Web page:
I’ve long differentiated actors from performers.
WHAAAAAAAAT THEEEEEEE FUUUUUUUUUCK?!?!?!?!
Given the relatively newfound popularity of 90-minute plays, double-bills of one-acts have largely gone out of style. What hasn’t faded over hundreds of years of theatre history are works that mix farce and slapstick, with a plethora of self-aware winking thrown in.
The Elevator Repair Service’s take on Shakespeare’s Measure for Measure theatrically literalizes textual fidelity.
In The Play Company’s site-specific production of Amir Nizar Zuabi’s’ Oh My Sweet Land, the thematically-resonant specifics of the site(s) contribute more to the play’s intended effect than the actual text.
Roundabout Underground’s production of Jiréh Breon Holder’s Too Heavy for Your Pocket is perfectly fine, but its across-the-board traditionalism runs contrary to the type of work ideally presented at the Roundabout Theatre Company’s black box space, especially in relation to what normally occupies this venerable institution’s other venues.
If In the Blood – the other half of Suzan-Lori Parks’ Scarlet Letter-reduxes The Red Letter Plays, currently receiving sterling revivals courtesy of the Signature Theatre – targets modern-day judgements rooted in lingering puritanical influences on American society, Fucking A delves into contemporary taboos that conform to the United States’ long puritanical lineage.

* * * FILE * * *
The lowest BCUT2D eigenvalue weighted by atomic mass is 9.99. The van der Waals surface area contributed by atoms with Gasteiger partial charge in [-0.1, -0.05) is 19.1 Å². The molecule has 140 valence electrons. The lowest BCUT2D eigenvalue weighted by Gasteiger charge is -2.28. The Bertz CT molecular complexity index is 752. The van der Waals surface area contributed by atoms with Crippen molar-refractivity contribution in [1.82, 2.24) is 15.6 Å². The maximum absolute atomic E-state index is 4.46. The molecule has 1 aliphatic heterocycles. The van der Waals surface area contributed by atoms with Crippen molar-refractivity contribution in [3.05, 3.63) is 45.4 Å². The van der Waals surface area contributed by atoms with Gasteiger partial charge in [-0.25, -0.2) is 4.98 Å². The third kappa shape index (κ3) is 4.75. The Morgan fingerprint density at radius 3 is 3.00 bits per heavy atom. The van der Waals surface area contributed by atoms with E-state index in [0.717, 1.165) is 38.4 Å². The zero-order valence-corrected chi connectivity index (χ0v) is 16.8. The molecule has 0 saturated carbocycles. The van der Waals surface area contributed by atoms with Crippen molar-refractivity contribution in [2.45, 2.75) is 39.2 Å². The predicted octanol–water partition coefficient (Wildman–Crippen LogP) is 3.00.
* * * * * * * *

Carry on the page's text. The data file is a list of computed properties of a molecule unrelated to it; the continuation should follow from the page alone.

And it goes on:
For students forced in high school to read Nathaniel Hawthorne’s The Scarlet Letter, this seminal novel about the restrictive confines of puritanical American society ultimately constitutes their least favorite assignment on the curriculum. Despite the salacious nature of a story that revolves around infidelity, Hawthorne’s archaically flowery language and snail-like pace usually bores even the most sex-obsessed, hormone-addled adolescents.
I love finding old theatres hidden amongst the concrete buildings – and often in them, usually down dusty hallways and up gorgeous flights of stairs (or vice versa) – that comprise the jungle of New York City.
My main problem with criticism today, both formal and informal, can be summarized in the phrase: “the selfish audience.”